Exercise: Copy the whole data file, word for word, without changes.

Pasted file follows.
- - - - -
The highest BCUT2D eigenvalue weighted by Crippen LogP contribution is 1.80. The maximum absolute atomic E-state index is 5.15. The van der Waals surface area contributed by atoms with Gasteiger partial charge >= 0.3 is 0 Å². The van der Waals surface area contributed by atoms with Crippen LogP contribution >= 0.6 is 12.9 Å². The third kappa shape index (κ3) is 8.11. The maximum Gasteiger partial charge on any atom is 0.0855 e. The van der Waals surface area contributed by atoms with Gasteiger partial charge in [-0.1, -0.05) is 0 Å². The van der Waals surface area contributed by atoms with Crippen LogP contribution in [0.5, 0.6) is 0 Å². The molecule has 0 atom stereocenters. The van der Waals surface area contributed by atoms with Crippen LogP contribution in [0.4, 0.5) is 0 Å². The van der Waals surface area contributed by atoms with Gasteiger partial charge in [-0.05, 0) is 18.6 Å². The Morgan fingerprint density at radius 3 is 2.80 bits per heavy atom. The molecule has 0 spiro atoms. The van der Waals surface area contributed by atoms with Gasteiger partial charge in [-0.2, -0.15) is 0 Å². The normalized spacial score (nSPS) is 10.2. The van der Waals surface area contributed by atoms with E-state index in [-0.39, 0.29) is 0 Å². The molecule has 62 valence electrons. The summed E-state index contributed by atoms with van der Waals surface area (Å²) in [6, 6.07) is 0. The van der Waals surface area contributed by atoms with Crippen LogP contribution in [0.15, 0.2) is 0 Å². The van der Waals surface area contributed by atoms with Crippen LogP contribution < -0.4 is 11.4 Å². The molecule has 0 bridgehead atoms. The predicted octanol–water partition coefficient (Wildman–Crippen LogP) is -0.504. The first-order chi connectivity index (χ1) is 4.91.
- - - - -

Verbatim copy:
The highest BCUT2D eigenvalue weighted by Crippen LogP contribution is 1.80. The maximum absolute atomic E-state index is 5.15. The van der Waals surface area contributed by atoms with Gasteiger partial charge >= 0.3 is 0 Å². The van der Waals surface area contributed by atoms with Crippen LogP contribution >= 0.6 is 12.9 Å². The third kappa shape index (κ3) is 8.11. The maximum Gasteiger partial charge on any atom is 0.0855 e. The van der Waals surface area contributed by atoms with Gasteiger partial charge in [-0.1, -0.05) is 0 Å². The van der Waals surface area contributed by atoms with Crippen LogP contribution in [0.5, 0.6) is 0 Å². The molecule has 0 atom stereocenters. The van der Waals surface area contributed by atoms with Crippen LogP contribution in [0.4, 0.5) is 0 Å². The van der Waals surface area contributed by atoms with Gasteiger partial charge in [-0.05, 0) is 18.6 Å². The Morgan fingerprint density at radius 3 is 2.80 bits per heavy atom. The molecule has 0 spiro atoms. The van der Waals surface area contributed by atoms with Gasteiger partial charge in [-0.2, -0.15) is 0 Å². The normalized spacial score (nSPS) is 10.2. The van der Waals surface area contributed by atoms with E-state index in [-0.39, 0.29) is 0 Å². The molecule has 62 valence electrons. The summed E-state index contributed by atoms with van der Waals surface area (Å²) in [6, 6.07) is 0. The van der Waals surface area contributed by atoms with Crippen LogP contribution in [0.15, 0.2) is 0 Å². The van der Waals surface area contributed by atoms with Crippen LogP contribution < -0.4 is 11.4 Å². The molecule has 0 bridgehead atoms. The predicted octanol–water partition coefficient (Wildman–Crippen LogP) is -0.504. The first-order chi connectivity index (χ1) is 4.91.